The National Fire Academy (NFA) has developed a formula (LENGTH X WIDTH /3) that accurately calculates the required flow for a structure based on dimensions and fire involvement. Can it be used at the time of the fire? Obviously it is possible however, in my opinion, difficult at best due to the extreme situation at hand, the fire.  However, this formula can be used as a training tool to determine the types of structures, based on size, in your area that could fall into the category of being 500 GPM blitz attack candidates.

The first thing to know with this type of operation is how much water is available and at what flow rate (GPM). Most booster tank to pump plumbing designs only allow a maximum of 500 GPM to be delivered from the tank to the pump. This is the NFPA minimum standard and most departments go with it when designing their engines. So should 500 GPM be used as the flow rate? Obviously the company officer will make the choice based on the fire volume. For now let’s say that 500 GPM will be the required flow.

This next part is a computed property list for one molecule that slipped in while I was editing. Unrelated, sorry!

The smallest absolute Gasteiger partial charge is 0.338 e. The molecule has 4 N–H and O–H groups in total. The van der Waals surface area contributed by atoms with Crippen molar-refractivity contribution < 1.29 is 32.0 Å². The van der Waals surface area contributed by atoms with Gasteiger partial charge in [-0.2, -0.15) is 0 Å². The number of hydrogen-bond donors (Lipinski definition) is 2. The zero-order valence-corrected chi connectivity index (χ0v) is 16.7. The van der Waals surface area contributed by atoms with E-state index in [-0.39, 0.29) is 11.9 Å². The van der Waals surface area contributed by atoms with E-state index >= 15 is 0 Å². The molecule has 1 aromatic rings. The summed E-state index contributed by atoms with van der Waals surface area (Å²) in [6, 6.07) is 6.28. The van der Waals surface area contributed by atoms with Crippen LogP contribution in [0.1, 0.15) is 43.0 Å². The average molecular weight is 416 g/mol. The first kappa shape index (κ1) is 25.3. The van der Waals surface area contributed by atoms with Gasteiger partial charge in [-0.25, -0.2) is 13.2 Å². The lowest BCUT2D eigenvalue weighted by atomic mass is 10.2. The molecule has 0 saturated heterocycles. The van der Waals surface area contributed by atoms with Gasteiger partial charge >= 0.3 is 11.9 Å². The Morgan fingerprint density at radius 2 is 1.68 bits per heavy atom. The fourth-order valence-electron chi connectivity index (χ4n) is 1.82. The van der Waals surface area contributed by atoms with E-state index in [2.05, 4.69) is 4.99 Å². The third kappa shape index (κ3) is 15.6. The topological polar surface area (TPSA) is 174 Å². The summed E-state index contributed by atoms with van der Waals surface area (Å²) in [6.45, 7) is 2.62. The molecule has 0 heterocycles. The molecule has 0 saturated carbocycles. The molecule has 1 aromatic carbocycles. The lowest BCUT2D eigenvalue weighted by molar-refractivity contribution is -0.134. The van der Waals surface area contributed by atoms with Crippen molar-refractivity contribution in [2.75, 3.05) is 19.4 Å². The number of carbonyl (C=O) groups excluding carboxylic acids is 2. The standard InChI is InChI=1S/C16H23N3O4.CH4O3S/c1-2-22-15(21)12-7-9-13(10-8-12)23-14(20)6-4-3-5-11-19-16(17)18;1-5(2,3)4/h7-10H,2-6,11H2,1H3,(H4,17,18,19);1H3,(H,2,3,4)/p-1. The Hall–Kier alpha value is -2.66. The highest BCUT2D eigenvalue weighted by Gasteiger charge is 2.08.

If you are going to attempt a 500 GPM blitz attack from a 500 gallon booster tank the stars must be aligned. First make sure the fire is a 500 GPM fire or less. Again this is based on being able to get a knockdown within 30 seconds. These fires could include garage fires, mobile home fires, fully involved houses under 2000 square feet, commercial properties basically the size of a convenience store, and so on. And I will say it again, you are only trying for a knock down.